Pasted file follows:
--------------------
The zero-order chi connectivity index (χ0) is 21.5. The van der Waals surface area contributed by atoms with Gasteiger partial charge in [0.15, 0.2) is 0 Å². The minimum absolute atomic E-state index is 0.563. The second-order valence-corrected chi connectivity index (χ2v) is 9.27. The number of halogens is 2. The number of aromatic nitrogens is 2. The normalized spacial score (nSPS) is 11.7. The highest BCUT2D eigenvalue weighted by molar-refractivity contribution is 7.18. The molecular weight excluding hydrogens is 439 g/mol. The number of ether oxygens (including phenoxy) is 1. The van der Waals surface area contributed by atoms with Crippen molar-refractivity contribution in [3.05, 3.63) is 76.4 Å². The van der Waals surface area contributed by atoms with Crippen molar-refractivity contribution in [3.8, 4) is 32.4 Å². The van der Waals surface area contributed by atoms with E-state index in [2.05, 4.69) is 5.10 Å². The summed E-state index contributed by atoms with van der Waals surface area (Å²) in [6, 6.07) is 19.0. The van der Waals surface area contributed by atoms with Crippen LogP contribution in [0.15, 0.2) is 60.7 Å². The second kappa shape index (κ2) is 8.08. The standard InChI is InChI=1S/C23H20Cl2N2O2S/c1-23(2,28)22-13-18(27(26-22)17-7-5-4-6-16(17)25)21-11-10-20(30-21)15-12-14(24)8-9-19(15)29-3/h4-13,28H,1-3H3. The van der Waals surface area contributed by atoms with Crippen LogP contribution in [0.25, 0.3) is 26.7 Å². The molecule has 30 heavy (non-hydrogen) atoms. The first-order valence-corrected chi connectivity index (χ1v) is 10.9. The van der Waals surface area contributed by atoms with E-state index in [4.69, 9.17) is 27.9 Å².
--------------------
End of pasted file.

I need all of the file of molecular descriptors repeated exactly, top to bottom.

The zero-order chi connectivity index (χ0) is 21.5. The van der Waals surface area contributed by atoms with Gasteiger partial charge in [0.15, 0.2) is 0 Å². The minimum absolute atomic E-state index is 0.563. The second-order valence-corrected chi connectivity index (χ2v) is 9.27. The number of halogens is 2. The number of aromatic nitrogens is 2. The normalized spacial score (nSPS) is 11.7. The highest BCUT2D eigenvalue weighted by molar-refractivity contribution is 7.18. The molecular weight excluding hydrogens is 439 g/mol. The number of ether oxygens (including phenoxy) is 1. The van der Waals surface area contributed by atoms with Crippen molar-refractivity contribution in [3.05, 3.63) is 76.4 Å². The van der Waals surface area contributed by atoms with Crippen molar-refractivity contribution in [3.8, 4) is 32.4 Å². The van der Waals surface area contributed by atoms with E-state index in [2.05, 4.69) is 5.10 Å². The summed E-state index contributed by atoms with van der Waals surface area (Å²) in [6, 6.07) is 19.0. The van der Waals surface area contributed by atoms with Crippen LogP contribution in [0.15, 0.2) is 60.7 Å². The second kappa shape index (κ2) is 8.08. The standard InChI is InChI=1S/C23H20Cl2N2O2S/c1-23(2,28)22-13-18(27(26-22)17-7-5-4-6-16(17)25)21-11-10-20(30-21)15-12-14(24)8-9-19(15)29-3/h4-13,28H,1-3H3. The van der Waals surface area contributed by atoms with Crippen LogP contribution in [0.25, 0.3) is 26.7 Å². The molecule has 30 heavy (non-hydrogen) atoms. The first-order valence-corrected chi connectivity index (χ1v) is 10.9. The van der Waals surface area contributed by atoms with E-state index in [4.69, 9.17) is 27.9 Å².